RadarScope: How to Use the Archive Data

May 02, 2017 by Daphne Thompson
Topics:   RadarScope |

If you recently bought Tier 2 on RadarScope 3.4, you now have access to archive data. With this feature, you will be able to look back up to 30 days for all fields of radar data. RadarScope is the only provider on which archive data is immediately available. 

Once you are viewing the data available in Tier 2, you'll now notice that the time of your image is blue. Tap on that and a calendar will pop up. Next chose the day you want to review and slide the tab on the bottom to choose the time you wish to look at. Tap on "Select" and your archive data will be displayed. It will clearly be marked with the date and time in the brown bar at the top. To go back to current data, open the calendar back up and tap on "Live".

How to find the Archive data on RadarScope Tier 2

Because Tier 2 is now available for cross-platform use, you can also log in to your Mac to view the archive data. The process is slightly different. When viewing a radar, click on the drop-down arrow next to the time mark in the top right. A calendar now shows up. Just choose the date you wish to view and then use the included menu to choose the time. Hit "Select" and your archive data will show up. The top right corner will now be marked as "Archive". Click on the X to go back to live data.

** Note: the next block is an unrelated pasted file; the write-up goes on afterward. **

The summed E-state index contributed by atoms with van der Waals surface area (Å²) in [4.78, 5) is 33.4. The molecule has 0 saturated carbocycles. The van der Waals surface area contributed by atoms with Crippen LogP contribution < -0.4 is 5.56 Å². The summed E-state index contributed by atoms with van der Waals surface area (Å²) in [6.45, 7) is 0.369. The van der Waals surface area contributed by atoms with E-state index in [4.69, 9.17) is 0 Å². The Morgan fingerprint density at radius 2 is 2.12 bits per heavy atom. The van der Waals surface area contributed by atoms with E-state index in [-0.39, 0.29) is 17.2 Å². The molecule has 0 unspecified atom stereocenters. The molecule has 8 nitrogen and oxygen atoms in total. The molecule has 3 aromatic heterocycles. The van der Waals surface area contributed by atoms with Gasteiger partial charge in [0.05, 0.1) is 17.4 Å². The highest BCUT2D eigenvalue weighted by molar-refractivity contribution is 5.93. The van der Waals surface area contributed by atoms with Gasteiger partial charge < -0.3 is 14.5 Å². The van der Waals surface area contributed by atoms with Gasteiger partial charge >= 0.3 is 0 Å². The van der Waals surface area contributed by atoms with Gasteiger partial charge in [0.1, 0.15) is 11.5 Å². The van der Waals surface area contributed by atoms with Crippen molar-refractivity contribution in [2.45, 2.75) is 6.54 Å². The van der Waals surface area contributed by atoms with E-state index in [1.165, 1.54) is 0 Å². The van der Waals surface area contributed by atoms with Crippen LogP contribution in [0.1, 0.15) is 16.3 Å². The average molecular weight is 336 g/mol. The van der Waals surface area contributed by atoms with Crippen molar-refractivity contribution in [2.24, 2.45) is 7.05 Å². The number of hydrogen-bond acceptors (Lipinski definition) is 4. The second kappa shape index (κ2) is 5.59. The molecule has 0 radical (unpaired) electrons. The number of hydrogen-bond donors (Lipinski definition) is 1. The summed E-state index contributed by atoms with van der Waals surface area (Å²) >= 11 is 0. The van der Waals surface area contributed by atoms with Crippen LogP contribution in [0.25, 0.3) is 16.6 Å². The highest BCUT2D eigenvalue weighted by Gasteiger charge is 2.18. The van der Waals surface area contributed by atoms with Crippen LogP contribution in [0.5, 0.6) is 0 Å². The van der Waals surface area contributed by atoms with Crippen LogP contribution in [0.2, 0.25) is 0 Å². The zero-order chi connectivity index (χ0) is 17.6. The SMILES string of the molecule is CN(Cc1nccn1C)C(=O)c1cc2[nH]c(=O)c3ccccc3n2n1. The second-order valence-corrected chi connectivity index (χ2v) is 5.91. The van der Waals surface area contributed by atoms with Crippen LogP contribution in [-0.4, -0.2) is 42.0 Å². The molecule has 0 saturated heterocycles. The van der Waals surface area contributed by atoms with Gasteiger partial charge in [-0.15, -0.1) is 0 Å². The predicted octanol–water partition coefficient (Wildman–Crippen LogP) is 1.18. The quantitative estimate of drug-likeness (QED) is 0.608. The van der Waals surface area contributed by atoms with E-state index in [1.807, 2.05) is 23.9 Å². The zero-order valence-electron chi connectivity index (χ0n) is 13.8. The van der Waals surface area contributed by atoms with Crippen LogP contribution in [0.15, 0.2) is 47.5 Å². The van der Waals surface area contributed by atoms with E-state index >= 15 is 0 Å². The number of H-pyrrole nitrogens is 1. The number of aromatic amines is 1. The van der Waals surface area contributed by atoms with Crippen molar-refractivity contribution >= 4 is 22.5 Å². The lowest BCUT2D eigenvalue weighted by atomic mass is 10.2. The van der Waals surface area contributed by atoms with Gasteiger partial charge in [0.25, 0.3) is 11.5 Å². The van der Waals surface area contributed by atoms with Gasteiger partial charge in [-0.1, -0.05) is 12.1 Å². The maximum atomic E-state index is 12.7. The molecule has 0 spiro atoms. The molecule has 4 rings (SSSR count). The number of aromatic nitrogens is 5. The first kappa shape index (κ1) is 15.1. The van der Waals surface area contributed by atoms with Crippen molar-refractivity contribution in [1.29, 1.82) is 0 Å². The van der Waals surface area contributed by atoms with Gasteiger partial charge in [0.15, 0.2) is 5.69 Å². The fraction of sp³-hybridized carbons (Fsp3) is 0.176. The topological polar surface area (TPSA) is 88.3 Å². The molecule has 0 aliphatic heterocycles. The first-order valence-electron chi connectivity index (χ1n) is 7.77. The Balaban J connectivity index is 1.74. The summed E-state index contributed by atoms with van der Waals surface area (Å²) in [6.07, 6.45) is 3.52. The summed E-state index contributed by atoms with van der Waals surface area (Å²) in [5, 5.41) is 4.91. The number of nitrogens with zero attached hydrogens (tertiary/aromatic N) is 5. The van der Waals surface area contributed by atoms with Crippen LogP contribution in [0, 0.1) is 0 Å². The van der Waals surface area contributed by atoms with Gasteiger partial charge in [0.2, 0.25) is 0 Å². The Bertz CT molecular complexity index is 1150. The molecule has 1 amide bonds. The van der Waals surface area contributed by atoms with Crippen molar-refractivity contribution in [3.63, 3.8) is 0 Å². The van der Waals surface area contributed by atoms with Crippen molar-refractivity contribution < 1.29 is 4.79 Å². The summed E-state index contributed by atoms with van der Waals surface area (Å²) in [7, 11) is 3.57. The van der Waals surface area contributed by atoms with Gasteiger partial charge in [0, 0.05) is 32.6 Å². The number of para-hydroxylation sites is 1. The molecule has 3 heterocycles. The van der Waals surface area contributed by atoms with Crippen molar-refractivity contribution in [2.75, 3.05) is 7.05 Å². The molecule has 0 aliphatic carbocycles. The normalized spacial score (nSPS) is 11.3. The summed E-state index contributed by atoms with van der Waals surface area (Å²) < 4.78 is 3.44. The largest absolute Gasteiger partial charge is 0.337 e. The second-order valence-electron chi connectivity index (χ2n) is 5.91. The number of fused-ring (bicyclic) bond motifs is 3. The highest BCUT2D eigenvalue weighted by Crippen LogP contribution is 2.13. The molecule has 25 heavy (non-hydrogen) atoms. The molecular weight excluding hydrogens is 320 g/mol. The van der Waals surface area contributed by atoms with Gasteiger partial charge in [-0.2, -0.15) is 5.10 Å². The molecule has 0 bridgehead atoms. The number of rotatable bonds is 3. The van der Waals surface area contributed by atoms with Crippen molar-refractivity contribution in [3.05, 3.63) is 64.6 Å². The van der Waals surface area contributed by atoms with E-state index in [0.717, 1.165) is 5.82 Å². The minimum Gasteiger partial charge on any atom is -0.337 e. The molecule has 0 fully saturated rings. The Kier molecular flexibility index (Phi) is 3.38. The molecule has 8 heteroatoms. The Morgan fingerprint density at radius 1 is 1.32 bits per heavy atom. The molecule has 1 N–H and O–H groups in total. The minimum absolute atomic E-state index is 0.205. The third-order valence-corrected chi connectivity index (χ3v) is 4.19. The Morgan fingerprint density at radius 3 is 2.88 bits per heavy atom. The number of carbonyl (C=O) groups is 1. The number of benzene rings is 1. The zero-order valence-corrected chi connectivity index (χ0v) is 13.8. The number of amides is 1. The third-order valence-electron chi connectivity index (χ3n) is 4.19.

rs_3.4_archive_mac copy.jpg

Now, if you missed a storm overnight you can easily go back and take a look at the data. Or maybe there was a severe weather event a few weeks ago that you would like to look at closer? Archive data makes that a simple process now. 

As a final note, we'd like to remind our television broadcast users that Tier 2 features are available for use on-air without additional fee. All that's required is display of the RadarScope logo, which is already in the output image. More information for on-air use can be found here.

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Daphne Thompson

Daphne is the Content Marketing Manager. Her prior experience includes working at the National Weather Center, Norman Emergency Management, and National Weather Service. With a degree in Meteorology from OU and previous outreach experience, she is able to bridge the gap between science and the general public.